- Grade Level:
- Upper Elementary: Third Grade through Fifth Grade
- Lesson Duration:
- 60 Minutes
- State Standards:
- North Carolina State Standards
NC.4.MD.4 Represent and interpret data using whole numbers.
Collect data by asking a question that yields numerical data.
- Additional Standards:
- North Carolina State Standards continued
Make a representation of data and interpret data in a frequency table, scaled bar graph, and/or line plot.
Determine whether a survey question will yield categorical or numerical data.
How does mathematics, trial and error, and determination lead to success, and help us reach our goals?
The student will be able to create a table and using critical thinking skills to solve word problems based on that data.
The achievements of the Wright brothers’ took perseverance and determination. Many times Orville and Wilbur made revisions and improvements to their design. Even in failed attempts they tried again. After much effort and trial and error they successfully completed the first powered flight on December 17, 1903 in Kitty Hawk, North Carolina.
Students should have previous knowledge of the Wright brothers and their attempted flights, revisions, and finally success. (See “Who Were the Wright Brothers” lesson plan link below) They should know that the Wright brothers had four successful flights on December 17, 1903. They should also know how to measure using a measuring tape.
Review of Using a Measuring Tape:
Students will need the following: Wright Flight Worksheet, Paper, Scissors, Tape, Pencil, Timer ,and Measuring Tape. For full lesson plan with worksheet click the lesson materials link below.
1. Discuss the reason the Wright brothers chose this spot to fly their plane. Ask the students what they would be looking for if they were the Wright brothers. What would the characteristics of the place you were looking for have? The Wright brothers were looking for sand, wind, and seclusion. Why would they want these things? Discuss. Sand-for the landing so that they would have an easier landing. Wind-to help the glider stay aloft. Seclusion-So there would be less people watching their experiments.
2. Introduce the following terms and have them demonstrate with their hand.
• Roll- Roll allows the aircraft to tilt from side to side.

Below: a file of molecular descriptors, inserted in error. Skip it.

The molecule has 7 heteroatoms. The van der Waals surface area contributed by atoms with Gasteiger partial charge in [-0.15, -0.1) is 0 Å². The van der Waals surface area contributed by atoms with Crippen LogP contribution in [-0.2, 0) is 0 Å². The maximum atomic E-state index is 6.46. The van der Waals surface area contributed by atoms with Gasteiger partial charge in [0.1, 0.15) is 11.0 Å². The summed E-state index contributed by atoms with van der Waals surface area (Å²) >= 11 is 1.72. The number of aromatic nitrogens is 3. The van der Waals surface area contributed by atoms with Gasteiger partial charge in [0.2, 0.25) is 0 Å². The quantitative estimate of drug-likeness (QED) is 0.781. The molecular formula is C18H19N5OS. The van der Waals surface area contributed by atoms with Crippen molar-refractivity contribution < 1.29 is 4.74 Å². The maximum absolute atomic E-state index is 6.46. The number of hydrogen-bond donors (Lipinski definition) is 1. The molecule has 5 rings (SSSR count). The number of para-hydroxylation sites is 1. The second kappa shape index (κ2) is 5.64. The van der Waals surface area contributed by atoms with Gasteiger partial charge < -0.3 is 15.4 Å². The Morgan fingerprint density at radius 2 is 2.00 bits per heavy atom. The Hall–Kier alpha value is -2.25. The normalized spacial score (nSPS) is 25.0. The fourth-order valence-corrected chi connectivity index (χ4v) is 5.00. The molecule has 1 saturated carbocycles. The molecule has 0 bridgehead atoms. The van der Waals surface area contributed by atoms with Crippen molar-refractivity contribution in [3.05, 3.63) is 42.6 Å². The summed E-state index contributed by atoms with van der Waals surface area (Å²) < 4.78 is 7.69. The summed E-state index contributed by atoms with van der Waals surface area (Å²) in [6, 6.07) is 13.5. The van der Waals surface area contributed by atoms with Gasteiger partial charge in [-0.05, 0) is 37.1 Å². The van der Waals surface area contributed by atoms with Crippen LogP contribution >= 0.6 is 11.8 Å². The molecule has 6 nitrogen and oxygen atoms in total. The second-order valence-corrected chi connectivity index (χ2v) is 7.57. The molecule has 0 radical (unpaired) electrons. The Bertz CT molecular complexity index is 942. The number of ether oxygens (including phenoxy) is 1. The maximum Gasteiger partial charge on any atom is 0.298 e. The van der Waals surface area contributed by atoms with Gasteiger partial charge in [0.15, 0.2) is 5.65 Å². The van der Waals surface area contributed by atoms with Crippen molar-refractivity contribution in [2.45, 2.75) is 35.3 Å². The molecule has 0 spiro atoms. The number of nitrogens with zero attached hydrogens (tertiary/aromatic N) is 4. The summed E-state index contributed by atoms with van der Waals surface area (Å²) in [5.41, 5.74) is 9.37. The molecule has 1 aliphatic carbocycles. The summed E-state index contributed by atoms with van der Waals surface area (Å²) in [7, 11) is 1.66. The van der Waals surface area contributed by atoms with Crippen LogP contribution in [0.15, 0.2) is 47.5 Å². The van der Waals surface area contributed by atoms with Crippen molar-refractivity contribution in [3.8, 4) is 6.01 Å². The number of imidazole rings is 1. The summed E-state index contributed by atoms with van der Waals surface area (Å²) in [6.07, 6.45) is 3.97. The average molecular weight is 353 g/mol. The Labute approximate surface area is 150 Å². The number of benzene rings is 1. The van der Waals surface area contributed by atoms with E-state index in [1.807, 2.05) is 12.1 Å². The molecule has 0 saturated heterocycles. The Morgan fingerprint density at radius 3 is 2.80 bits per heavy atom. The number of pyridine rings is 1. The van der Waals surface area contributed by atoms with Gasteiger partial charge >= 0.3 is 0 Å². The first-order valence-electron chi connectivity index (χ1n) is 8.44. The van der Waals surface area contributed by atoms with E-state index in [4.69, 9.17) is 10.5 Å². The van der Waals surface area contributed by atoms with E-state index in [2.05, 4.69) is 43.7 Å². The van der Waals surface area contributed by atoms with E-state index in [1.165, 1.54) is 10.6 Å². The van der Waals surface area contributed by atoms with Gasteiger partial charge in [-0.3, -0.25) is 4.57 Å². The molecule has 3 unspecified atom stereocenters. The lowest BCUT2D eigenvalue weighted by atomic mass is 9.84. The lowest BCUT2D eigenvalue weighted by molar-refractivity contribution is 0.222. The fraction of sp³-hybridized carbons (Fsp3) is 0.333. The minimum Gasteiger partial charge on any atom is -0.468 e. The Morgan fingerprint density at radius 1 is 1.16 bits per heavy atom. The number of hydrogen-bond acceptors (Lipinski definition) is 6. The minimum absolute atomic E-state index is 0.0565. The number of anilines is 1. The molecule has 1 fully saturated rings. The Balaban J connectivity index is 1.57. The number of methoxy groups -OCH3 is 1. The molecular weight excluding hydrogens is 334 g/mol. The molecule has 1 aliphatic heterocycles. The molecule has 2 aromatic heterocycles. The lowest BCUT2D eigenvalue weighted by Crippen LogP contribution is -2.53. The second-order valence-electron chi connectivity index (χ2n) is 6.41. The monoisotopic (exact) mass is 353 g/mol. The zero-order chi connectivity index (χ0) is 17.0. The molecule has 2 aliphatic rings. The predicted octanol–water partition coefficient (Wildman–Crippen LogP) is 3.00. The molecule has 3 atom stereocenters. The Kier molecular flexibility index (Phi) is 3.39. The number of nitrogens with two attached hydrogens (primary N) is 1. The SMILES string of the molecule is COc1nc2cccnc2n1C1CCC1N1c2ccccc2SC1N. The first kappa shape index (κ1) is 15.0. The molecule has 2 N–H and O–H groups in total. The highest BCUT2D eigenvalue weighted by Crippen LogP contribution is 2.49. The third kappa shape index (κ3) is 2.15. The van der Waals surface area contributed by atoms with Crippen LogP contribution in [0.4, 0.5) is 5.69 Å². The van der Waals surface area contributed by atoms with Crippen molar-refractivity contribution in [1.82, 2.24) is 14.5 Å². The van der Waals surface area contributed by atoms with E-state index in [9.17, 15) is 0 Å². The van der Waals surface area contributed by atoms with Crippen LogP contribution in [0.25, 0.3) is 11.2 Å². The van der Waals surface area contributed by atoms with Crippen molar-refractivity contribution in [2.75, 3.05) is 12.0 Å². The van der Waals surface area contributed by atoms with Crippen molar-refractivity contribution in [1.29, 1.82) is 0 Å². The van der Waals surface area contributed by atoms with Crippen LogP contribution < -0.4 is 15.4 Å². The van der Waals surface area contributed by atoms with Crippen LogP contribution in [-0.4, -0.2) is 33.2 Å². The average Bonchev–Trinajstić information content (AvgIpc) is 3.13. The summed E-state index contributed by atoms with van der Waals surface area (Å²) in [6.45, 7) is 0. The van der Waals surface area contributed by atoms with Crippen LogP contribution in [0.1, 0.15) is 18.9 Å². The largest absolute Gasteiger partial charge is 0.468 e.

• Pitch-Pitch moves the nose up and down. Essential for takeoff
• Yaw-Yaw turns the plane left or right.
3. Review the 4 flights of December 17, 1903 and have students fill in the chart at the top of the worksheet.
• 1st flight- 12 seconds 120ft
• 2nd flight- 12 seconds 175 ft
• 3rd flight- 15 seconds 200ft
• 4th flight- 59 seconds 852ft
4. Explain that the Wright brothers studied many different glider wings and even bird wings when designing their gliders and flyers. They tried many different designs and continued to make modifications until they were successful. Today each student is going to make their perfect airplane! Pass out paper, tape and scissors. Students will be given 5 minutes to make their perfect plane.
5. After they are finished, point out that Wilbur and Orville put their flyer on a dolly (because their plane had no wheels) and they slid it down a rail before liftoff. Today each student will run their plane 40 feet (show the markings or mark out 40ft) and then launch their plane. They will have a partner who will time how long their plane is in flight. Remind them not to start the timer until the plane comes out of their partner’s hand. After the plane lands the timer stops and the data is recorded. They will then measure, with a measuring tape, the length the plane flew and record. After each partner has gone twice, they have the option to make an adjustment to their plane, just as the Wright brothers often did. Then the students will fly their plane the last 2 times.
6. After flying 4 times the students will sit and complete the questions using the charts they have made.
7. Once all students have finished, go over the results. The results will vary because of differences in the planes. Discuss why some may have flown further and longer. If there is one plane that went significantly longer look at the plane. Is it different in any way? What about the shape of the wings? When students made adjustments to their plane did it go further and fly longer? What kind of adjustments did you make?
8. After completing the activity, tell the students that Wilbur and Orville actually found that longer, narrower wings that curved flew longer. Also a lighter plane flies further than a heavier plane. Did we find this to be true? Discuss.
Data - Facts and statistics collected together for reference or analysis.
Assessment MaterialsEvaluation Rubric/Concluding Questions:
Students will be assessed based on their data and concluding questions that they answer based on that data.
Now that students have more information about what worked better and hints have been given on design have them recreate a glider using materials from home. Have them conduct the same experiment again to see if their new and improved glider flew better than their first paper glider. Video your glider flying. Show us the time and length.
What Makes Paper Airplanes Fly?
Using a Measuring Tape http://studyjams.scholastic.com/studyjams/jams/math/measurement/measure-length.htm
First Flight by Caren Jenner